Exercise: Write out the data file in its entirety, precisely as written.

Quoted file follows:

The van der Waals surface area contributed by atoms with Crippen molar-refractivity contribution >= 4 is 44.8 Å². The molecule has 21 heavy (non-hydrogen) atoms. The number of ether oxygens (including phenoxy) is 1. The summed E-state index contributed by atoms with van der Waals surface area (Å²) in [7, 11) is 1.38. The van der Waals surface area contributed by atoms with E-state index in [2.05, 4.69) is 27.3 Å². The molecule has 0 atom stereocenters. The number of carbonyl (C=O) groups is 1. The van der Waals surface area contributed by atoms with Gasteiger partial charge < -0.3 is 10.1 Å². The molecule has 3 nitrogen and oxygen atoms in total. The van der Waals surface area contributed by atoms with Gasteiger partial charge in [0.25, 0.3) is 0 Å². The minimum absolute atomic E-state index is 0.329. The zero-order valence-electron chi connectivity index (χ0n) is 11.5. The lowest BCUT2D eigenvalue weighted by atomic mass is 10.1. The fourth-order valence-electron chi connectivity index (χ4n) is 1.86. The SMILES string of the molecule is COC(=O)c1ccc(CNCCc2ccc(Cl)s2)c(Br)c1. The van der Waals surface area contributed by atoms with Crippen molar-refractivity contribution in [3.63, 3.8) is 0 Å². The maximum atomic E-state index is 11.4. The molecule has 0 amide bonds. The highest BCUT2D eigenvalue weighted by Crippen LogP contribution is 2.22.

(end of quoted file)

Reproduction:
The van der Waals surface area contributed by atoms with Crippen molar-refractivity contribution >= 4 is 44.8 Å². The molecule has 21 heavy (non-hydrogen) atoms. The number of ether oxygens (including phenoxy) is 1. The summed E-state index contributed by atoms with van der Waals surface area (Å²) in [7, 11) is 1.38. The van der Waals surface area contributed by atoms with E-state index in [2.05, 4.69) is 27.3 Å². The molecule has 0 atom stereocenters. The number of carbonyl (C=O) groups is 1. The van der Waals surface area contributed by atoms with Gasteiger partial charge < -0.3 is 10.1 Å². The molecule has 3 nitrogen and oxygen atoms in total. The van der Waals surface area contributed by atoms with Gasteiger partial charge in [0.25, 0.3) is 0 Å². The minimum absolute atomic E-state index is 0.329. The zero-order valence-electron chi connectivity index (χ0n) is 11.5. The lowest BCUT2D eigenvalue weighted by atomic mass is 10.1. The fourth-order valence-electron chi connectivity index (χ4n) is 1.86. The SMILES string of the molecule is COC(=O)c1ccc(CNCCc2ccc(Cl)s2)c(Br)c1. The van der Waals surface area contributed by atoms with Crippen molar-refractivity contribution in [3.63, 3.8) is 0 Å². The maximum atomic E-state index is 11.4. The molecule has 0 amide bonds. The highest BCUT2D eigenvalue weighted by Crippen LogP contribution is 2.22.